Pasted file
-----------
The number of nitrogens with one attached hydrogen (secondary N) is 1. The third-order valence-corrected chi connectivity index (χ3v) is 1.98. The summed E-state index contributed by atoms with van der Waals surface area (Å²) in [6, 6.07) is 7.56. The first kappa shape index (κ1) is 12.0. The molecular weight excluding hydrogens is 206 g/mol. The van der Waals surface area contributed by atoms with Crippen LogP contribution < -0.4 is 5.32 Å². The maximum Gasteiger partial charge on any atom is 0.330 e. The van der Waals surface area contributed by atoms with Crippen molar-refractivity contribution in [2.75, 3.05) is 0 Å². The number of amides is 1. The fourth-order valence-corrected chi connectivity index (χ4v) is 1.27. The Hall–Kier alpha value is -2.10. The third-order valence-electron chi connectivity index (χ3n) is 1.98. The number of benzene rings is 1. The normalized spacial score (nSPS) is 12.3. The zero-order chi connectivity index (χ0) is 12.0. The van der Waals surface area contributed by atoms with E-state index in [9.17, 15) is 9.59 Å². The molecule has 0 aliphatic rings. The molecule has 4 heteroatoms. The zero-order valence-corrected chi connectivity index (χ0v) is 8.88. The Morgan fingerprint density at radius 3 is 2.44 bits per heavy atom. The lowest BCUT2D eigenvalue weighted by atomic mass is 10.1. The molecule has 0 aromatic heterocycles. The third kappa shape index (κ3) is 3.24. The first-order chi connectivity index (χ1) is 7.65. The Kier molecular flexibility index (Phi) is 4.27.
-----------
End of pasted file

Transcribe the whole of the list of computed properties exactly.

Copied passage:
The number of nitrogens with one attached hydrogen (secondary N) is 1. The third-order valence-corrected chi connectivity index (χ3v) is 1.98. The summed E-state index contributed by atoms with van der Waals surface area (Å²) in [6, 6.07) is 7.56. The first kappa shape index (κ1) is 12.0. The molecular weight excluding hydrogens is 206 g/mol. The van der Waals surface area contributed by atoms with Crippen LogP contribution < -0.4 is 5.32 Å². The maximum Gasteiger partial charge on any atom is 0.330 e. The van der Waals surface area contributed by atoms with Crippen molar-refractivity contribution in [2.75, 3.05) is 0 Å². The number of amides is 1. The fourth-order valence-corrected chi connectivity index (χ4v) is 1.27. The Hall–Kier alpha value is -2.10. The third-order valence-electron chi connectivity index (χ3n) is 1.98. The number of benzene rings is 1. The normalized spacial score (nSPS) is 12.3. The zero-order chi connectivity index (χ0) is 12.0. The van der Waals surface area contributed by atoms with E-state index in [9.17, 15) is 9.59 Å². The molecule has 0 aliphatic rings. The molecule has 4 heteroatoms. The zero-order valence-corrected chi connectivity index (χ0v) is 8.88. The Morgan fingerprint density at radius 3 is 2.44 bits per heavy atom. The lowest BCUT2D eigenvalue weighted by atomic mass is 10.1. The molecule has 0 aromatic heterocycles. The third kappa shape index (κ3) is 3.24. The first-order chi connectivity index (χ1) is 7.65. The Kier molecular flexibility index (Phi) is 4.27.